Writing in yesterday’s New York Times, columnist David Brooks proposes to the media and campaign reformers, “Don’t follow the money” when it comes to spending in this year’s highly competitive mid-term elections. On one point, at least, Brooks is right. On a few others he is quite wrong.
Brooks is right that additional spending in over-saturated campaigns where both candidates are already well known to the voters has only a marginal effect on who gets elected. In fact, empirical research on the question “Does Money Buy Elections” conducted in 2008 by Americans for Campaign Reform, finds that across all House races since 1992, spending beyond $1 million or so simply doesn’t add up to more votes. What’s more, in races where both candidates crossed the $1 million mark, the higher-spending candidates was hardly more likely to win.
But Brooks neglected to mention the all-too-familiar case where one candidate, usually the challenger, has little ability to reach a credible funding threshold in the first place and so goes largely unconsidered by the public. Nor does he mention the scores of highly-qualified potential candidates who choose not to run at all because of the endless fundraising that makes up modern campaigns. Indeed, ask any big-time consultant or party player what they seek in candidates right out the gate, and it’s not ideas or experience or integrity but money. Small wonder that serious contenders for high public office today are frequently multi-millionaires with little or no political experience.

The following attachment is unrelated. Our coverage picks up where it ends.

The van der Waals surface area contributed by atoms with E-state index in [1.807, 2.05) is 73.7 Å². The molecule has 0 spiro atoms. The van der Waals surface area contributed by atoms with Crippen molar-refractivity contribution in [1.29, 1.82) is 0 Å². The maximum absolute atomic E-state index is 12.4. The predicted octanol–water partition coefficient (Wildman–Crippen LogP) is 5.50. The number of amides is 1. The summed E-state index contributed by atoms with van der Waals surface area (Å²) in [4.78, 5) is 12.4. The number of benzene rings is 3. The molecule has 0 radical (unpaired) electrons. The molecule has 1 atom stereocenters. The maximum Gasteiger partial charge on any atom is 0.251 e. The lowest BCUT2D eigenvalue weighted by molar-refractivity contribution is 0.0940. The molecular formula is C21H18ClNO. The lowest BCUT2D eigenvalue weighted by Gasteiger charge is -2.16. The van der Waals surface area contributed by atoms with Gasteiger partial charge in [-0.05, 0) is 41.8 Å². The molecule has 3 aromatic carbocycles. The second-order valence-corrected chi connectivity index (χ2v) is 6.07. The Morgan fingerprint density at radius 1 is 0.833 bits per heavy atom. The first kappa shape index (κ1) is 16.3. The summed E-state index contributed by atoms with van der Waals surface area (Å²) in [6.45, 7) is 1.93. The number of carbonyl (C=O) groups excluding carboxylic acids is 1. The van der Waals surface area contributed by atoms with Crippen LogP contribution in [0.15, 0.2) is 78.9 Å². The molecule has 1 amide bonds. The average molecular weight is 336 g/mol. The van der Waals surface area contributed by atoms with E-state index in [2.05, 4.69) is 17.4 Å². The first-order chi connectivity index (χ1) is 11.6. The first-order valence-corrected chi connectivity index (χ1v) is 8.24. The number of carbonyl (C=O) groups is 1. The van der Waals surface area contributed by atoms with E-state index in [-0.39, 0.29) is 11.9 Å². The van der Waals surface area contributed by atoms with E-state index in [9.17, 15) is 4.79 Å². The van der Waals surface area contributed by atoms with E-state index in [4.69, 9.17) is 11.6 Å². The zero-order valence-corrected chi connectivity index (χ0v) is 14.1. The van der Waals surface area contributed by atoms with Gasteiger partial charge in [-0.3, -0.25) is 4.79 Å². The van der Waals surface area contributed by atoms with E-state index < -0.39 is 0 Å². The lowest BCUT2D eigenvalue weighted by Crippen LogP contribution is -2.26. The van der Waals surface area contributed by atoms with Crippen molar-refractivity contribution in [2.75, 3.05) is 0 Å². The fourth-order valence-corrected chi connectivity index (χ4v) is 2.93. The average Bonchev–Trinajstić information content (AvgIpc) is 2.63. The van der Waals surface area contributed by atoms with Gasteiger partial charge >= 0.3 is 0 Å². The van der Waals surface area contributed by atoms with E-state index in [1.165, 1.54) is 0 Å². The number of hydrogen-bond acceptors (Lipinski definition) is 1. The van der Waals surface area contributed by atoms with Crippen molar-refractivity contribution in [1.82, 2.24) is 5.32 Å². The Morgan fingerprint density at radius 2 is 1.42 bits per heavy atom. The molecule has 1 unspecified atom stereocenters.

Finally, while Brooks may be right to dismiss as largely irrelevant the amounts of money being spent in close elections, he is naive to dismiss their source. Consider that lobbyists, executives, and PACs representing the financial, real estate, healthcare, communications, and energy/transportation industries contributed $1.2 billion to federal candidates in 2008 – nearly half the total raised. Indeed, with a majority of campaign cash coming from less than 1 percent of voters, it is little surprise that the American people have lost faith in Washington’s ability to work in the public interest.
Providing adequate funding to qualified candidates, in the form of small constituent donations and matching public funds, should therefore be the primary aim of those concerned with competition and accountability in Washington. The Fair Elections Now Act, which recently was referred out of committee in the House and is pending a floor vote, would do just that.